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Phaeohyphomycosis: Infection Due to Dark (Dematiaceous) Molds

  • Sanjay G. RevankarEmail author
Chapter
Part of the Infectious Disease book series (ID)

Abstract

Dematiaceous, or darkly pigmented fungi are a large, heterogeneous group of organisms that have been associated with a wide variety of clinical syndromes. These are uncommon causes of human disease, but can be responsible for life-threatening infections in both immunocompromised and immunocompetent individuals. In recent years, these fungi have been increasingly recognized as important pathogens and the spectrum of diseases they are associated with has also broadened.

The clinical syndromes caused by the dark-walled fungi are typically distinguished based on characteristic histologic findings into chromoblastomycosis, mycetoma, and phaeohyphomycosis. Chromoblastomycosis and mycetoma are caused by a small group of fungi that are associated with characteristic structures in tissues and are usually seen in tropical areas. These are discussed in Chap. 22 (Fungal Infections of Implantation). Phaeohyphomycosis is a term introduced by Ajello et al. in 1974, which literally means “infection caused by dark-walled fungi”. It is a catch-all term generally reserved for the remainder of clinical syndromes caused by dematiaceous fungi that range from superficial infections and allergic disease to brain abscess and widely disseminated disease. These fungi are alternately called phaeoid, dematiaceous, dark, or black molds. While typically, phaeohyphomycosis is a term limited to infections caused by the dark molds, there are dark yeasts that rarely cause infection, and these are also included under this grouping by many experts.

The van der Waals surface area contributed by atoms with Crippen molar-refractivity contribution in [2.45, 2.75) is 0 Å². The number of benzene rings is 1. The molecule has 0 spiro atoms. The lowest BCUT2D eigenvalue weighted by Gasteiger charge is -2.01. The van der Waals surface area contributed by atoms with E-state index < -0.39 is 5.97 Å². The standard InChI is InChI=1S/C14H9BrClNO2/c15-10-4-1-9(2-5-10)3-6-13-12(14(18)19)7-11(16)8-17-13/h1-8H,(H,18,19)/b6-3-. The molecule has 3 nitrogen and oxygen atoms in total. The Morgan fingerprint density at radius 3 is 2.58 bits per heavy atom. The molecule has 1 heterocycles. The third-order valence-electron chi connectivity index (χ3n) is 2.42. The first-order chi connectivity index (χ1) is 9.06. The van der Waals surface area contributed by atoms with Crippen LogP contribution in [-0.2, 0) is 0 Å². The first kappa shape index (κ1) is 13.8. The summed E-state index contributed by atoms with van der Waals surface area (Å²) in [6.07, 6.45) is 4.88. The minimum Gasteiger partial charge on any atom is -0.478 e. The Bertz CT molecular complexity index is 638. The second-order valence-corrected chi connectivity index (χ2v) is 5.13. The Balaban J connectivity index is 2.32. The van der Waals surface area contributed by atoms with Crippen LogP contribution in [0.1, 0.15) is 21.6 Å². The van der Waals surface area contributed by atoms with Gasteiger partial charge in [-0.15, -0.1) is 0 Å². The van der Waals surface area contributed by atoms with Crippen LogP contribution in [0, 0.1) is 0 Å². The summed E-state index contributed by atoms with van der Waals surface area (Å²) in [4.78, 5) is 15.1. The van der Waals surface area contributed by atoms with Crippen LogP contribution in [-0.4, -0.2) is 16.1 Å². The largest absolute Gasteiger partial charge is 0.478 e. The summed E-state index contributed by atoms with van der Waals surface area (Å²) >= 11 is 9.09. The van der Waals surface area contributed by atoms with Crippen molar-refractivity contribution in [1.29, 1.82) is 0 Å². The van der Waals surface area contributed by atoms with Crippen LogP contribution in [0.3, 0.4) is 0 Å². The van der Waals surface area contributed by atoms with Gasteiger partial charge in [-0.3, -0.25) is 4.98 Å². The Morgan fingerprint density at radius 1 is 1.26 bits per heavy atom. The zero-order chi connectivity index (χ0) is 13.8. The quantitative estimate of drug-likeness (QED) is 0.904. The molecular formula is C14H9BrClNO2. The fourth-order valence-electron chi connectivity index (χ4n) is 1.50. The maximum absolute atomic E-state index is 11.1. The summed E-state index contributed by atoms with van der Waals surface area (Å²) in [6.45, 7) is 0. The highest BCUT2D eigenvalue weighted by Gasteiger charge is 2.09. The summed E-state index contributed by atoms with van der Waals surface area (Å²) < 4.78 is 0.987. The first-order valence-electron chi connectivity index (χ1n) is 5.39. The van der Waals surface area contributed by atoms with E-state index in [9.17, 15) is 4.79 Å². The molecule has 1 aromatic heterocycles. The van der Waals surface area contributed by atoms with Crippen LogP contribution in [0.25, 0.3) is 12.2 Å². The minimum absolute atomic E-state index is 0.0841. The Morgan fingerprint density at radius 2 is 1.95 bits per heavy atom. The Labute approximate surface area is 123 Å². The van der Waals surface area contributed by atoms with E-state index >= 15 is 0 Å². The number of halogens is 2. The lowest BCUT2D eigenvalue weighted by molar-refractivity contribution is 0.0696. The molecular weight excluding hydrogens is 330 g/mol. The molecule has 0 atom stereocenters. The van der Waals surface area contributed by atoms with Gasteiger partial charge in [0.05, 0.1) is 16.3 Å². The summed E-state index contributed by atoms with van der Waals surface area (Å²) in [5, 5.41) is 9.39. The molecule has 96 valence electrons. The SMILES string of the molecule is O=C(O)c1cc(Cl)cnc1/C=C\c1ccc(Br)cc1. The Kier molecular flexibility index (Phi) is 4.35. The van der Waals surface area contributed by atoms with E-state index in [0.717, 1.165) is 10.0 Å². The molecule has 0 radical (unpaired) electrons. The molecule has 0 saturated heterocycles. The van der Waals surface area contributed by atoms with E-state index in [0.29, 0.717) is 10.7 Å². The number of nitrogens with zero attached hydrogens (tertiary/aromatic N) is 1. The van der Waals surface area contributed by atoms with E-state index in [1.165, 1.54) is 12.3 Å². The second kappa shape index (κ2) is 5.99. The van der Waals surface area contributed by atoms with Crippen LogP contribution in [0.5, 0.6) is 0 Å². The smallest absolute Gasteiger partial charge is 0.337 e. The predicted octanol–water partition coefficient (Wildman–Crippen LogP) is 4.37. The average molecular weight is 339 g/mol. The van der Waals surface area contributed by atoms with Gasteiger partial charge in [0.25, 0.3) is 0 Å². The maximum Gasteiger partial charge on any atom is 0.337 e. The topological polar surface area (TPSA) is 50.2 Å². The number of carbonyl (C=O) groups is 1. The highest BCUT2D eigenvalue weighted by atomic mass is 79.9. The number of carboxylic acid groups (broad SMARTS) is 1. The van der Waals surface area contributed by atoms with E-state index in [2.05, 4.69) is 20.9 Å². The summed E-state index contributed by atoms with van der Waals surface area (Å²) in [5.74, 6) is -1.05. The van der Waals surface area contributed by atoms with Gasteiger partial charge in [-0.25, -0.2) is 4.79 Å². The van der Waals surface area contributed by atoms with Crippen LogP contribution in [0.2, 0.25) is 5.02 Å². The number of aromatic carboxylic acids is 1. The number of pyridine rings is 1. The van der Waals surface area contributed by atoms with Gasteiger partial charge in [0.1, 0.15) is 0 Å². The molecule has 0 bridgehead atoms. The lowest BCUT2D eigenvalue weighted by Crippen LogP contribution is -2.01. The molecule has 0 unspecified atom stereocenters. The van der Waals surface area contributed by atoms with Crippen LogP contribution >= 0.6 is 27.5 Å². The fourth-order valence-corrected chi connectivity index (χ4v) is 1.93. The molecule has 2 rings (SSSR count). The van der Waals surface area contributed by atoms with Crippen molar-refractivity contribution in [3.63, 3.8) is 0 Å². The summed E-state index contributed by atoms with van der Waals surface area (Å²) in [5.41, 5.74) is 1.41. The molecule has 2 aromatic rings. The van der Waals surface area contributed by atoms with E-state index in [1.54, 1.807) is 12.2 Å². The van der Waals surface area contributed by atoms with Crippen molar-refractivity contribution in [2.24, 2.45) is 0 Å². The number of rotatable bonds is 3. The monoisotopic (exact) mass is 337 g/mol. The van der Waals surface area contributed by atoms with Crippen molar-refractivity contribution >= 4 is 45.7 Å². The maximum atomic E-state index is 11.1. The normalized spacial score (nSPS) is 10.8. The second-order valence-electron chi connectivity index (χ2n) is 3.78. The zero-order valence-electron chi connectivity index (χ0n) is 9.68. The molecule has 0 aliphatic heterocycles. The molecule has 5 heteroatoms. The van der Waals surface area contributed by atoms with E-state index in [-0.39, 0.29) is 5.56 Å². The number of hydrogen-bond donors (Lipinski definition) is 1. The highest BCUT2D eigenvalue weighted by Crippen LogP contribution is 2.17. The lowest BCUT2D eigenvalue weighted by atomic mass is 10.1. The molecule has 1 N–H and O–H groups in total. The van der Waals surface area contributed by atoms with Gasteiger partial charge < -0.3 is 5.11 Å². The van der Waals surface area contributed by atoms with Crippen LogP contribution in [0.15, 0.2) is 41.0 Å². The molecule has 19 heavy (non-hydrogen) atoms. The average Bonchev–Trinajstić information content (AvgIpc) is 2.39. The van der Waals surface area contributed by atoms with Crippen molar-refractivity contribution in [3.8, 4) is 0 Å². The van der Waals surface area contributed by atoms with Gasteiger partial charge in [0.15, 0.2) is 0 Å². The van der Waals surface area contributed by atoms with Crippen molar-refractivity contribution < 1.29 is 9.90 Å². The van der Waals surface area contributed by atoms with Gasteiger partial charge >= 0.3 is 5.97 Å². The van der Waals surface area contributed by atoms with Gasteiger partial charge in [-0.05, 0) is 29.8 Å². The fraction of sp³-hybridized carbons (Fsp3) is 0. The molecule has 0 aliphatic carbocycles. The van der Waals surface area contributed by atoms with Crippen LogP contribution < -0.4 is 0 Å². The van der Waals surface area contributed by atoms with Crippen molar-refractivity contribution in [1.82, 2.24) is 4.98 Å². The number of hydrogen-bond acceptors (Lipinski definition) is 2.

Keywords

Phaeohyphomycosis Dematiaceous Melanin Itraconazole Voriconazole Posaconazole Bipolaris Exophiala Cladophialophora 

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Suggested Reading

  1. Clancy CJ, Wingard JR, Hong NM. Subcutaneous phaeohyphomycosis in transplant recipients: review of the literature and demonstration of in vitro synergy between antifungal agents. Med Mycol. 2000;38:169–75.CrossRefPubMedGoogle Scholar
  2. Jacobson ES. Pathogenic roles for fungal melanins. Clin Microbiol Rev. 2000;13:708–17.CrossRefPubMedCentralPubMedGoogle Scholar
  3. Kuhn FA, Javer AR. Allergic fungal rhinosinusitis: perioperative management, prevention of recurrence, and role of steroids and antifungal agents. Otolaryngol Clin North Am. 2000;33:419–33.CrossRefPubMedGoogle Scholar
  4. Revankar SG, Sutton DA. Melanized fungi in human disease. Clin Microbiol Rev. 2010;23:884–928.CrossRefPubMedCentralPubMedGoogle Scholar
  5. Revankar SG, Sutton DA, Rinaldi MG. Primary central nervous system phaeohyphomycosis: a review of 101 cases. Clin Infect Dis. 2004;38:206–16.CrossRefPubMedGoogle Scholar
  6. Revankar SG, Patterson JE, Sutton DA, Pullen R, Rinaldi MG. Disseminated phaeohyphomycosis: review of an emerging mycosis. Clin Infect Dis. 2002;34:467–76.CrossRefPubMedGoogle Scholar
  7. Sharkey PK, Graybill JR, Rinaldi MG, et al. Itraconazole treatment of phaeohyphomycosis. J Am Acad Dermatol. 1990;23:577–86.CrossRefPubMedGoogle Scholar
  8. Srinivasan M. Fungal keratitis. Curr Opin Ophthalmol. 2004;15:321–7.CrossRefPubMedGoogle Scholar

Copyright information

© Springer International Publishing Switzerland 2015

Authors and Affiliations

  1. 1.Infectious DiseasesHarper University HospitalDetroitUSA

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